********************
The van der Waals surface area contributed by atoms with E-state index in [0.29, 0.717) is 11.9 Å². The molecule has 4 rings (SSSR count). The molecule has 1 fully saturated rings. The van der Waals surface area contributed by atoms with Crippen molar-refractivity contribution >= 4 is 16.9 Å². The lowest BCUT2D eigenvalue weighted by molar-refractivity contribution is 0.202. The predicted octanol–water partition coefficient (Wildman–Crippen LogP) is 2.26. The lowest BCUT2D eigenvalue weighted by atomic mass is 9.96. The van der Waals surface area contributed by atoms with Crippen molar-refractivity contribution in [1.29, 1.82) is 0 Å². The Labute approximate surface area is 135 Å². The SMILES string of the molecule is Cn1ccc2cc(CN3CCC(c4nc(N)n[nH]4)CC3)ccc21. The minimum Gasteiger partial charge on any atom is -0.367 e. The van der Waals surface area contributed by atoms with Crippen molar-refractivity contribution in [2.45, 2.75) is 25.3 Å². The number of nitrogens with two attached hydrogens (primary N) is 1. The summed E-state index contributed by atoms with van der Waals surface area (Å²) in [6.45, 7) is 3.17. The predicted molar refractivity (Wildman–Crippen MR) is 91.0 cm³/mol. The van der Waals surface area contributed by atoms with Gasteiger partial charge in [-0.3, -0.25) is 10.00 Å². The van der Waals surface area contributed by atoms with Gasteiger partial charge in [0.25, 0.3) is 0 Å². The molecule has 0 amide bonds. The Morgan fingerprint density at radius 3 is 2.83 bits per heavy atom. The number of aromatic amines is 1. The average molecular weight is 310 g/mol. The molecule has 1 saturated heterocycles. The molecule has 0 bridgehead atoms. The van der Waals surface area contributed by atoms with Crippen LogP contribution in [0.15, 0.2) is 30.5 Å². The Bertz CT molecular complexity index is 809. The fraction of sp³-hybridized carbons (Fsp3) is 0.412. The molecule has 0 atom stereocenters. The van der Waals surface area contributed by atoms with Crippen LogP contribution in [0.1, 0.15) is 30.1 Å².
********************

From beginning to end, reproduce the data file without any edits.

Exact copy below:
The van der Waals surface area contributed by atoms with E-state index in [0.29, 0.717) is 11.9 Å². The molecule has 4 rings (SSSR count). The molecule has 1 fully saturated rings. The van der Waals surface area contributed by atoms with Crippen molar-refractivity contribution >= 4 is 16.9 Å². The lowest BCUT2D eigenvalue weighted by molar-refractivity contribution is 0.202. The predicted octanol–water partition coefficient (Wildman–Crippen LogP) is 2.26. The lowest BCUT2D eigenvalue weighted by atomic mass is 9.96. The van der Waals surface area contributed by atoms with Crippen molar-refractivity contribution in [1.29, 1.82) is 0 Å². The Labute approximate surface area is 135 Å². The SMILES string of the molecule is Cn1ccc2cc(CN3CCC(c4nc(N)n[nH]4)CC3)ccc21. The minimum Gasteiger partial charge on any atom is -0.367 e. The van der Waals surface area contributed by atoms with Crippen molar-refractivity contribution in [2.45, 2.75) is 25.3 Å². The number of nitrogens with two attached hydrogens (primary N) is 1. The summed E-state index contributed by atoms with van der Waals surface area (Å²) in [6.45, 7) is 3.17. The predicted molar refractivity (Wildman–Crippen MR) is 91.0 cm³/mol. The van der Waals surface area contributed by atoms with Gasteiger partial charge in [-0.3, -0.25) is 10.00 Å². The van der Waals surface area contributed by atoms with Gasteiger partial charge in [0.25, 0.3) is 0 Å². The molecule has 0 amide bonds. The Morgan fingerprint density at radius 3 is 2.83 bits per heavy atom. The number of aromatic amines is 1. The average molecular weight is 310 g/mol. The molecule has 1 saturated heterocycles. The molecule has 0 bridgehead atoms. The van der Waals surface area contributed by atoms with Crippen LogP contribution in [0.15, 0.2) is 30.5 Å². The Bertz CT molecular complexity index is 809. The fraction of sp³-hybridized carbons (Fsp3) is 0.412. The molecule has 0 atom stereocenters. The van der Waals surface area contributed by atoms with Crippen LogP contribution in [0.1, 0.15) is 30.1 Å².